Docker support in Pants 2.7
With Pants 2.7 comes a new experimental backend for building Docker images and linting Dockerfiles. This backend offers a seamless experience when bundling your code and files into Docker images - In a single invocation, Pants will build the code artifacts that need to be embedded into the Docker image, and then build the image itself.
You represent your Dockerfiles to Pants using the new
docker_image target type in your Pants BUILD files.
But you don't need to create these by hand! The Pants
tailor goal will give you a head start by creating or updating the relevant BUILD files for you:
./pants tailor ::
docker_image() targets in place, you simply run
./pants package path/to/Dockerfile
to build the Docker image for that Dockerfile. Of course you can also use wildcards, so for example you can run
./pants package ::
to build all packageable targets in your repo, such as PEX binaries, Python distributions, archives, AWS Lambdas, and now also Docker images!
There is also support for linting your Dockerfiles, to check for errors and get suggestions for potential mistakes or bad practices. This feature relies on
hadolint, and you invoke it just like any other linter in Pants, for example:
./pants lint path/to/Dockerfile
Read more about the Docker backend and how to enable it in the Pants documentation .
To give a feel for how it works, here is a basic example, from the documentation.
Consider these files:
# src/docker/helloworld/BUILD files( name="msg", sources=["msg.txt"] ) docker_image( name="helloworld", dependencies=[":msg", "src/python/helloworld:bin"], )
# src/docker/helloworld/Dockerfile FROM python:3.8 ENTRYPOINT ["/bin/helloworld"] COPY src/docker/helloworld/msg.txt /var/msg COPY src.python.helloworld/bin.pex /bin/helloworld
# src/docker/helloworld/msg.txt Hello, Docker!
# src/python/helloworld/BUILD python_library(interpreter_constraints=["=3.8"]) pex_binary( name="bin", entry_point="main.py", )
# src/python/helloworld/main.py import os if os.path.exists("/var/msg"): with open("/var/msg") as fp: msg = fp.read().strip() else: msg = "Hello" print(msg)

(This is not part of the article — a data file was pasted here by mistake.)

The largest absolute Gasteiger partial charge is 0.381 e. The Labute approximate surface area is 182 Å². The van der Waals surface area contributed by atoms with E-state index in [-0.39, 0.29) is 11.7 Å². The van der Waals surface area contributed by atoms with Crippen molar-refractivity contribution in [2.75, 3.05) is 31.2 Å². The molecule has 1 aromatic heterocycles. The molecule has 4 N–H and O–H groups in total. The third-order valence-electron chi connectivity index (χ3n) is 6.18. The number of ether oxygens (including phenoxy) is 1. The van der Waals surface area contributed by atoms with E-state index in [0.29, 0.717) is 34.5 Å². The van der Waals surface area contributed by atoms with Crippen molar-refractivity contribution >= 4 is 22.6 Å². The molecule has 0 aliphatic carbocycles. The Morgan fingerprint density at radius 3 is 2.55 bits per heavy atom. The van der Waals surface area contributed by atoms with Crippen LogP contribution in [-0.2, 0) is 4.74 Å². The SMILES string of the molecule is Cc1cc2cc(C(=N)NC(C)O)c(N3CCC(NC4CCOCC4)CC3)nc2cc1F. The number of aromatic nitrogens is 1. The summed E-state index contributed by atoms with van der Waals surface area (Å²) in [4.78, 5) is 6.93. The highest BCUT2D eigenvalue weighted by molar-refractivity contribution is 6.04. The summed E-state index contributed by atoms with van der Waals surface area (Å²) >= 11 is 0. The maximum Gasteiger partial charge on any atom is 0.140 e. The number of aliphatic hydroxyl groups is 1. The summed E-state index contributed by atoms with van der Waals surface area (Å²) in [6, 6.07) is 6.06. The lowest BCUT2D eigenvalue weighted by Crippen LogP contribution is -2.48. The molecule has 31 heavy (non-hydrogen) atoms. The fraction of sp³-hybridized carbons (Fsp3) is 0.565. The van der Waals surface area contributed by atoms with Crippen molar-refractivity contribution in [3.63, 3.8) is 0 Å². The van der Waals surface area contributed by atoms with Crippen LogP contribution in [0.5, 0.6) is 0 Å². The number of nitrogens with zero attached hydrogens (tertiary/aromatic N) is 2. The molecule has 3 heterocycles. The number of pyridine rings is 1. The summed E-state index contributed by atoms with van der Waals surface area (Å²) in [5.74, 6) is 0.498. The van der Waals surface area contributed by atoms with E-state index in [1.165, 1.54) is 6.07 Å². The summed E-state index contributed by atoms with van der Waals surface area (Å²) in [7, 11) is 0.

When you run
package on the Dockerfile:
$ ./pants package src/docker/helloworld/Dockerfile [...] 18:07:29.66 [INFO] Completed: Building src.python.helloworld/bin.pex 18:07:31.83 [INFO] Completed: Building docker image helloworld:latest 18:07:31.83 [INFO] Built docker image: helloworld:latest To try out the image interactively: docker run -it --rm helloworld:latest [entrypoint args...] To push your image: docker push helloworld:latest
Pants sees that the
docker_image target depends on a
pex_binary target, so it builds the executable
.pex file first, and then builds the Docker image, placing that
.pex file (as well as the direct
.txt file dependency) in the build's context so that the
COPY instructions can see them.
You can check that the packaged image works as expected:
$ docker run -it --rm helloworld:latest Hello, Docker!
This underscores the big advantage of letting Pants build your Docker images: It can automatically and incrementally build any artifacts that your image needs prior to assembling the context and building the Docker image. So with a single
package command you can ensure all your images are up to date, without having to worry about first handling upstream dependencies. Pants takes care of that for you!
In fact, in the 2.8.0 version Pants will have the ability to infer those upstream dependencies for you, by looking at the COPY statements in your Dockerfiles. So the explicit dependencies on the
docker_image target in the example above can be deleted. Keep an eye out for this and other great features in the next Pants release.
As a software developer in the Tooling department at Svenska Spel, I am part of creating the infrastructure required to deliver our products into production, as safely, reliably and quickly as possible. To do this, we rely on many tools developed both in-house and by third parties, which we integrate into a complete CI/CD platform. A big part of this platform runs Python code, and almost all of it in Docker containers.
It was in search of better tooling to support our Python code base that I came across Pants, and was drawn in by the features and welcoming community. The lack of Docker support was an invitation for us to contribute something back.
As an experimental backend, it is still not feature complete, and is being actively worked upon. Please do not hesitate to reach out with your use case for Docker support in Pants. We want this to work for as many as possible.
We are really excited by all the possibilities we can realize using the Pants+Docker combo!